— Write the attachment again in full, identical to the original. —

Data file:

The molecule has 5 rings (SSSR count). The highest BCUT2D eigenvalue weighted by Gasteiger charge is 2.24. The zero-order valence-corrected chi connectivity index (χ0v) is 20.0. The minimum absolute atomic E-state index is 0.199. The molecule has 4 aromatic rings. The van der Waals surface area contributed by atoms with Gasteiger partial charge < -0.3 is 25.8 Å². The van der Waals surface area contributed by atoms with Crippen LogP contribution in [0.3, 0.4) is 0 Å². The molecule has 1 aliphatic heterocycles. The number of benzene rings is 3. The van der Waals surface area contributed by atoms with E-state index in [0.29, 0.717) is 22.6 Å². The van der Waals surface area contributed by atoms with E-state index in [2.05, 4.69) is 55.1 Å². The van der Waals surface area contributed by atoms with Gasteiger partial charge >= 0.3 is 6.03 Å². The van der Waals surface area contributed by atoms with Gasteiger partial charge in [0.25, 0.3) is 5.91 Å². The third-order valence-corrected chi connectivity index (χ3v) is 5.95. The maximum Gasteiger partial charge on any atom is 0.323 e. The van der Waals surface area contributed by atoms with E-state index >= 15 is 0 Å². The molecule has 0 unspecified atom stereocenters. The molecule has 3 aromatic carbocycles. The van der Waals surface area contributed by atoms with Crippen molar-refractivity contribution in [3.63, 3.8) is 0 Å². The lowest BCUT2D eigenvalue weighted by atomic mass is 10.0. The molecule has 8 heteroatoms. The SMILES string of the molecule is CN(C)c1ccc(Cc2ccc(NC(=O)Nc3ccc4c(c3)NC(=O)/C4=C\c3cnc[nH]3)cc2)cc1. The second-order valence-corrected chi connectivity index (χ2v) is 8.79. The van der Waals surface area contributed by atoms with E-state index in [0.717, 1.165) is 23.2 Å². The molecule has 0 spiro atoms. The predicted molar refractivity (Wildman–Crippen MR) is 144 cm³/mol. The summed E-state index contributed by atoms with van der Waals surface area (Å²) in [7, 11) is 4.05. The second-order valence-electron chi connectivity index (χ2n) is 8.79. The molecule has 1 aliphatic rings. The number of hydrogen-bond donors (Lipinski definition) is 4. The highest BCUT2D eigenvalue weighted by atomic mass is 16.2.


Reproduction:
The molecule has 5 rings (SSSR count). The highest BCUT2D eigenvalue weighted by Gasteiger charge is 2.24. The zero-order valence-corrected chi connectivity index (χ0v) is 20.0. The minimum absolute atomic E-state index is 0.199. The molecule has 4 aromatic rings. The van der Waals surface area contributed by atoms with Gasteiger partial charge < -0.3 is 25.8 Å². The van der Waals surface area contributed by atoms with Crippen LogP contribution in [0.3, 0.4) is 0 Å². The molecule has 1 aliphatic heterocycles. The number of benzene rings is 3. The van der Waals surface area contributed by atoms with E-state index in [0.29, 0.717) is 22.6 Å². The van der Waals surface area contributed by atoms with E-state index in [2.05, 4.69) is 55.1 Å². The van der Waals surface area contributed by atoms with Gasteiger partial charge >= 0.3 is 6.03 Å². The van der Waals surface area contributed by atoms with Gasteiger partial charge in [0.25, 0.3) is 5.91 Å². The third-order valence-corrected chi connectivity index (χ3v) is 5.95. The maximum Gasteiger partial charge on any atom is 0.323 e. The van der Waals surface area contributed by atoms with E-state index >= 15 is 0 Å². The molecule has 0 unspecified atom stereocenters. The molecule has 3 aromatic carbocycles. The van der Waals surface area contributed by atoms with Crippen molar-refractivity contribution in [3.63, 3.8) is 0 Å². The lowest BCUT2D eigenvalue weighted by atomic mass is 10.0. The molecule has 8 heteroatoms. The SMILES string of the molecule is CN(C)c1ccc(Cc2ccc(NC(=O)Nc3ccc4c(c3)NC(=O)/C4=C\c3cnc[nH]3)cc2)cc1. The second-order valence-corrected chi connectivity index (χ2v) is 8.79. The van der Waals surface area contributed by atoms with E-state index in [0.717, 1.165) is 23.2 Å². The molecule has 0 spiro atoms. The predicted molar refractivity (Wildman–Crippen MR) is 144 cm³/mol. The summed E-state index contributed by atoms with van der Waals surface area (Å²) in [7, 11) is 4.05. The second-order valence-electron chi connectivity index (χ2n) is 8.79. The molecule has 1 aliphatic rings. The number of hydrogen-bond donors (Lipinski definition) is 4. The highest BCUT2D eigenvalue weighted by atomic mass is 16.2.